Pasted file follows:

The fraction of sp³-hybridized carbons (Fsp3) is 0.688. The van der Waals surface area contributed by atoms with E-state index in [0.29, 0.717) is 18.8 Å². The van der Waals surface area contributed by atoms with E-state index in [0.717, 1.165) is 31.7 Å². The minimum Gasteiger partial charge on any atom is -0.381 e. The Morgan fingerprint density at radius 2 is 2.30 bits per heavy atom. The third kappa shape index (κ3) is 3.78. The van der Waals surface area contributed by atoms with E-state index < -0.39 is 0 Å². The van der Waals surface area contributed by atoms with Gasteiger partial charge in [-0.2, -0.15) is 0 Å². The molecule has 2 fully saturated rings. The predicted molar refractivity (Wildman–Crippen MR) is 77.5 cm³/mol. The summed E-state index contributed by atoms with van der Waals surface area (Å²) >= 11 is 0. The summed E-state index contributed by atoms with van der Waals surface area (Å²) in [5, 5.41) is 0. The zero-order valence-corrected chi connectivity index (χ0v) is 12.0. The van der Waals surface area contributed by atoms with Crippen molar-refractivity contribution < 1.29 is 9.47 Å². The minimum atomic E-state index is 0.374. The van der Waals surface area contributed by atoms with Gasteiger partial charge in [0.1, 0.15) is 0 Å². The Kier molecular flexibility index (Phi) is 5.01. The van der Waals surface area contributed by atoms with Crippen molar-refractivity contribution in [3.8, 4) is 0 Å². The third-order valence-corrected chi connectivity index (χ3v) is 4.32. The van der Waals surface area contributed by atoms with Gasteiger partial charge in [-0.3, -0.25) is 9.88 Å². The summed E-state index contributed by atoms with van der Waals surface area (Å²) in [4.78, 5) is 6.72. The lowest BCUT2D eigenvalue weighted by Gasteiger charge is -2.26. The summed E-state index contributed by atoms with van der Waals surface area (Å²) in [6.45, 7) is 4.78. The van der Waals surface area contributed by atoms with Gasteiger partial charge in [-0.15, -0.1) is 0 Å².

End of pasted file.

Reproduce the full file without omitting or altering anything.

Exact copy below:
The fraction of sp³-hybridized carbons (Fsp3) is 0.688. The van der Waals surface area contributed by atoms with E-state index in [0.29, 0.717) is 18.8 Å². The van der Waals surface area contributed by atoms with E-state index in [0.717, 1.165) is 31.7 Å². The minimum Gasteiger partial charge on any atom is -0.381 e. The Morgan fingerprint density at radius 2 is 2.30 bits per heavy atom. The third kappa shape index (κ3) is 3.78. The van der Waals surface area contributed by atoms with E-state index < -0.39 is 0 Å². The van der Waals surface area contributed by atoms with Gasteiger partial charge in [-0.2, -0.15) is 0 Å². The molecule has 2 fully saturated rings. The predicted molar refractivity (Wildman–Crippen MR) is 77.5 cm³/mol. The summed E-state index contributed by atoms with van der Waals surface area (Å²) >= 11 is 0. The summed E-state index contributed by atoms with van der Waals surface area (Å²) in [5, 5.41) is 0. The zero-order valence-corrected chi connectivity index (χ0v) is 12.0. The van der Waals surface area contributed by atoms with Crippen molar-refractivity contribution < 1.29 is 9.47 Å². The minimum atomic E-state index is 0.374. The van der Waals surface area contributed by atoms with Gasteiger partial charge in [0.1, 0.15) is 0 Å². The Kier molecular flexibility index (Phi) is 5.01. The van der Waals surface area contributed by atoms with Crippen molar-refractivity contribution in [3.8, 4) is 0 Å². The third-order valence-corrected chi connectivity index (χ3v) is 4.32. The van der Waals surface area contributed by atoms with Gasteiger partial charge in [-0.3, -0.25) is 9.88 Å². The summed E-state index contributed by atoms with van der Waals surface area (Å²) in [4.78, 5) is 6.72. The lowest BCUT2D eigenvalue weighted by Gasteiger charge is -2.26. The summed E-state index contributed by atoms with van der Waals surface area (Å²) in [6.45, 7) is 4.78. The van der Waals surface area contributed by atoms with Gasteiger partial charge in [-0.15, -0.1) is 0 Å².